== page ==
Queen Elizabeth II of Britain and head of the Commonwealth has been placed under medical supervision at Balmoral Castle in Aberdeenshire, Scotland, after doctors became concerned for her health, Buckingham Palace has said.
All the Queen’s children are either at, or are travelling to, her Scottish estate to be by her side, according to reports.
“Following further evaluation this morning, the Queen’s doctors are concerned for Her Majesty’s health and have recommended she remain under medical supervision,” a statement said.
The Queen is comfortable, it added.
It is very unusual for Buckingham Palace to put out a statement like this – it is usually unwilling to provide a commentary on the 96-year-old monarch’s medical matters, which are seen as private.
Prince Charles has travelled to Balmoral with his wife, Camilla, the Duchess of Cornwall.
The Duke of York and the Count and Countess of Wessex are travelling to the Scottish estate, about 40 miles (64km) west of Aberdeen.
The Princess Royal, Princess Anne, was already in Scotland undertaking engagements.
The Duke of Cambridge is also on his way, with the Duchess of Cambridge remaining in Windsor with their children on their first full-day at school.
The Duke and Duchess of Sussex, who were due to attend a charity event in London, are travelling to Balmoral, their spokesperson said.
Barriers are being placed outside one of the entrances to the estate.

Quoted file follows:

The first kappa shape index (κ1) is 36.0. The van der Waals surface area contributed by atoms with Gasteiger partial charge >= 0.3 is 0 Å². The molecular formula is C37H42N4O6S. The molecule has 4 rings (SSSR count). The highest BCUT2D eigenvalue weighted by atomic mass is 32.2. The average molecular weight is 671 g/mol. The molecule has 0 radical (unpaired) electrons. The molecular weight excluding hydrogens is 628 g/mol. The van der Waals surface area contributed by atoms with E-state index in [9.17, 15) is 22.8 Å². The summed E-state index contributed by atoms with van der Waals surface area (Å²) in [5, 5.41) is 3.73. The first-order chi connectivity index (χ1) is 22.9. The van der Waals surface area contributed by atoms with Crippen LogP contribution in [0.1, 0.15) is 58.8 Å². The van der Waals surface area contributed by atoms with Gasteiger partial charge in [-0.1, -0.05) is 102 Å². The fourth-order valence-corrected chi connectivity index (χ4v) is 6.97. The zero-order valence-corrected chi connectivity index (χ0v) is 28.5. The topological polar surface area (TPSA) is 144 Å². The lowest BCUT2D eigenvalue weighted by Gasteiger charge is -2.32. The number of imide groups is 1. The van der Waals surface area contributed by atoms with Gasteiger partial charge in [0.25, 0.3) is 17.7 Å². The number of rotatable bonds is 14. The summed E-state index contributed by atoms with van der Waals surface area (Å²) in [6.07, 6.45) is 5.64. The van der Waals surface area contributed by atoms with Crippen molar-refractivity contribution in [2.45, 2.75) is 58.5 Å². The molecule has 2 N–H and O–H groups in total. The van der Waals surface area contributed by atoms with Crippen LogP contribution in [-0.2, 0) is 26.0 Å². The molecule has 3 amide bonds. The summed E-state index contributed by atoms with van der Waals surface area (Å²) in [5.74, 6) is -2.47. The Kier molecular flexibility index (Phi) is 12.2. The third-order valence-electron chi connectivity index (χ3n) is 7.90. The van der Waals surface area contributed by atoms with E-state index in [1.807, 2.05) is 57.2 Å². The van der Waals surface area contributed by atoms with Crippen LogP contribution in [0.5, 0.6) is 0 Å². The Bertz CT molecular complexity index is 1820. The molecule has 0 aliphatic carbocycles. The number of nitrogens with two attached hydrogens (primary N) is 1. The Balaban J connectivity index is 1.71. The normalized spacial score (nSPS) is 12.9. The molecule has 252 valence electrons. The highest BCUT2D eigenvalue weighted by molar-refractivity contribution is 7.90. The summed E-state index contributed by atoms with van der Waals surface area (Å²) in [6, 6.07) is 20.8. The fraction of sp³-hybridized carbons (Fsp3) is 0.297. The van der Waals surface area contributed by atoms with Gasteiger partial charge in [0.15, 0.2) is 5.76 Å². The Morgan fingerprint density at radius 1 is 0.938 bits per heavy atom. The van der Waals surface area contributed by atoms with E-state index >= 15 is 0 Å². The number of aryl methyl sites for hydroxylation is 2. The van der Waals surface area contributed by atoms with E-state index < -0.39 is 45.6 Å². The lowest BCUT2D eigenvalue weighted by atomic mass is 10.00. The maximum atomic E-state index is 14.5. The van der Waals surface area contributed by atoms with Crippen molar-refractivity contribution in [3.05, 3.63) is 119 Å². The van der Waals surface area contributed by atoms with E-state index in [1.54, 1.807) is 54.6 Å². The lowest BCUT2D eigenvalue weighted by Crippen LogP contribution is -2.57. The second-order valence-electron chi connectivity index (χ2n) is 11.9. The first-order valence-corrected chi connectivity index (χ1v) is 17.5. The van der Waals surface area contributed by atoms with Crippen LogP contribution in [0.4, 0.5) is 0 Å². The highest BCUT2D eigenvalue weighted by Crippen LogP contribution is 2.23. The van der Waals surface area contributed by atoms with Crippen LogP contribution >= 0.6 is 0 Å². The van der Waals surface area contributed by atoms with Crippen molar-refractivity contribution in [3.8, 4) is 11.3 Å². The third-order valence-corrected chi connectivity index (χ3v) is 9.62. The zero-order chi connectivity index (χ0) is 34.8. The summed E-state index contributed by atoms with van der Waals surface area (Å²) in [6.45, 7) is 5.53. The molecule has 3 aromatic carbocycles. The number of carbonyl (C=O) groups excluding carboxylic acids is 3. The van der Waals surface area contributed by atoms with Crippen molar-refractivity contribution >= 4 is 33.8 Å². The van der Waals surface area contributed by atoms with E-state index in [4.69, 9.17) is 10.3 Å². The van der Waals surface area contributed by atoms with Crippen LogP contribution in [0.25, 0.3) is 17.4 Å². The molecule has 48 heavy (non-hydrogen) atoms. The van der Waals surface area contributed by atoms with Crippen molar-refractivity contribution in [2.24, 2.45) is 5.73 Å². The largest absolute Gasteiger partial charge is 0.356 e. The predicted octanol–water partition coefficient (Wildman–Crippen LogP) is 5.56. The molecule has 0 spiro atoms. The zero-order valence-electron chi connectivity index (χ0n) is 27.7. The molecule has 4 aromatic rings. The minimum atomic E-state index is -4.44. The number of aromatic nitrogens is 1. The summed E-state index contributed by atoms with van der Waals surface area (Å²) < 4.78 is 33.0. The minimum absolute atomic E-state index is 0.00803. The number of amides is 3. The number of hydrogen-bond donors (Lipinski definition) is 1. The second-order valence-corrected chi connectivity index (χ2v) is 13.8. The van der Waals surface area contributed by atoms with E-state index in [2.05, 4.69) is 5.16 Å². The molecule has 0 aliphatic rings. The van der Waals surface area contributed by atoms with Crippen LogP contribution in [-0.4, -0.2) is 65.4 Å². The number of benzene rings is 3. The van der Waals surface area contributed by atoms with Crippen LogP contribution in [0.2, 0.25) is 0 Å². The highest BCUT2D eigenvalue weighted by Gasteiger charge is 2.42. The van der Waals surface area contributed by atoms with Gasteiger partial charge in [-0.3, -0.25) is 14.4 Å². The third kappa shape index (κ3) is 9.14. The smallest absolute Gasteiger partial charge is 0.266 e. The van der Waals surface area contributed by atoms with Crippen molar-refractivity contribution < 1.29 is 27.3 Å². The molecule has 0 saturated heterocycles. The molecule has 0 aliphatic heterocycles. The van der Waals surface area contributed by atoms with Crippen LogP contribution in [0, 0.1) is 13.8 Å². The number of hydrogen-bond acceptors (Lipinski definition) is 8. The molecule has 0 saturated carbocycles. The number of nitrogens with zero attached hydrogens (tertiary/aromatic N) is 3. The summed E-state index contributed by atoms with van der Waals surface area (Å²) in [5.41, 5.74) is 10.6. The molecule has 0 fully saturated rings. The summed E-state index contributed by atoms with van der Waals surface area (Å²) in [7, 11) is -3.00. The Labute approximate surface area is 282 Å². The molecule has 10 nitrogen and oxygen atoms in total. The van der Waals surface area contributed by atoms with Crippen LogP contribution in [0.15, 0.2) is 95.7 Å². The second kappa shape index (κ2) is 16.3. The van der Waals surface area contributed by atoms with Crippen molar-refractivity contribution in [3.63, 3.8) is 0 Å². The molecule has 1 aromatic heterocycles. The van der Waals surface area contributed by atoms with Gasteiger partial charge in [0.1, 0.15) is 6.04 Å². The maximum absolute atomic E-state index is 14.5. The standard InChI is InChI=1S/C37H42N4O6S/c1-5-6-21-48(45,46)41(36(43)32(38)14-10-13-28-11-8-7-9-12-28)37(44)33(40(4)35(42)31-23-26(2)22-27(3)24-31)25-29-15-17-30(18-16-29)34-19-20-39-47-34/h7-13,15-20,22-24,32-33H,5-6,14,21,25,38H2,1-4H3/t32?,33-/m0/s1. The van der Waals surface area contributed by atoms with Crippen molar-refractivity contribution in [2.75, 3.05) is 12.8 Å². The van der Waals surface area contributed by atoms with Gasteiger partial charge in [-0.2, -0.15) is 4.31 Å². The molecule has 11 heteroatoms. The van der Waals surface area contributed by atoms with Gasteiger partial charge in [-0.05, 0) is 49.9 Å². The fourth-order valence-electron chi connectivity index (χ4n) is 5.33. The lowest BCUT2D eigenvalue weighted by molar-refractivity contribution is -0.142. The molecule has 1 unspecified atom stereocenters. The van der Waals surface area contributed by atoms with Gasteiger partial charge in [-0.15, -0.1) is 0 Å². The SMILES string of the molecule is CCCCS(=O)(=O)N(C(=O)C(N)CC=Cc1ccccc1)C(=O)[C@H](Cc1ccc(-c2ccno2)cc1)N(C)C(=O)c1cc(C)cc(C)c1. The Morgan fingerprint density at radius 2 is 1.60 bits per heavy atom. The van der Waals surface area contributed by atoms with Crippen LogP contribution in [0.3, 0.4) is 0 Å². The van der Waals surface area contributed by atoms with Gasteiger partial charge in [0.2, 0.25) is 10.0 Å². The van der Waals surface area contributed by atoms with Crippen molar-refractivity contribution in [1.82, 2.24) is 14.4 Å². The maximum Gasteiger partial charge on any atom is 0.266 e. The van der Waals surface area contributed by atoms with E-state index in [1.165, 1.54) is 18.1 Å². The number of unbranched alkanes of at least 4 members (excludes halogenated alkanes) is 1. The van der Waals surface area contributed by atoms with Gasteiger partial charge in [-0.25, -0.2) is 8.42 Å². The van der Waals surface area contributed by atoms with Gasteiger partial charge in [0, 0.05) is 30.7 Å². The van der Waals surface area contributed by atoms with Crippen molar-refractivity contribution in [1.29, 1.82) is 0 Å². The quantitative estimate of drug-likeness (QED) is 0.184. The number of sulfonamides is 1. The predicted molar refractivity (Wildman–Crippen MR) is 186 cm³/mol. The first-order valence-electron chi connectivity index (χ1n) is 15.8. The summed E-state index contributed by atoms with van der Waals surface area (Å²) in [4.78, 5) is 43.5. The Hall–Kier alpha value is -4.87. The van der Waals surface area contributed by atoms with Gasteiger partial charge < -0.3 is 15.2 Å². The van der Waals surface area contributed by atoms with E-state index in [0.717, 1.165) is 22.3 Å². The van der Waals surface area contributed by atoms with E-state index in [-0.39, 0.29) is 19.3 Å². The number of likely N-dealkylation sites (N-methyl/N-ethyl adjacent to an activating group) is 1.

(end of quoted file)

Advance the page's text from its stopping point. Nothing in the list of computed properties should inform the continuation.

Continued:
There are clearly pressing concerns for the Queen’s health – much more explicitly put than before and without any reference to this only being about difficulties with mobility.
There are also warnings against unfounded speculation, such as that she might have had a fall. And on Tuesday she was on her feet and photographed smiling as she appointed new Prime Minister Liz Truss.
But from the last-minute cancellation of what would only have been a virtual meeting of the Privy Council – of senior ministers – there is no mistaking the fragility of the Queen’s health.
The Changing of the Guard ceremony at Buckingham Palace was not held on Thursday Ms Truss said the “whole country” would be “deeply concerned” by the news.
“My thoughts – and the thoughts of people across our United Kingdom – are with Her Majesty The Queen and her family at this time,” she added.
The Queen appointed Ms Truss as prime minister at Balmoral, instead of travelling to London for the event.
During her 70-year reign the Queen has typically had an audience with her new prime minister at Buckingham Palace.
The Archbishop of Canterbury, Justin Welby, said: “My prayers, and the prayers of people across the [Church of England] and the nation, are with Her Majesty The Queen today.
“May God’s presence strengthen and comfort Her Majesty, her family, and those who are caring for her at Balmoral.”
News of the Queen’s ill-health came as MPs heard details of the government’s new plan to help households and businesses with energy costs in the House of Commons.
Chancellor of the Duchy of Lancaster Nadhim Zahawi entered the Commons and spoke to Ms Truss. Notes were then passed to the Commons speaker and Labour front bench. The palace statement came minutes later.
Labour leader Sir Keir Starmer said in a statement he was “deeply worried”, while Scotland’s First Minister Nicola Sturgeon sent her thoughts and wishes to the Queen.
Wales’ First Minister Mark Drakeford sent his best wishes on behalf of the people of Wales. The monarch has been on a summer break at her Scottish home since July.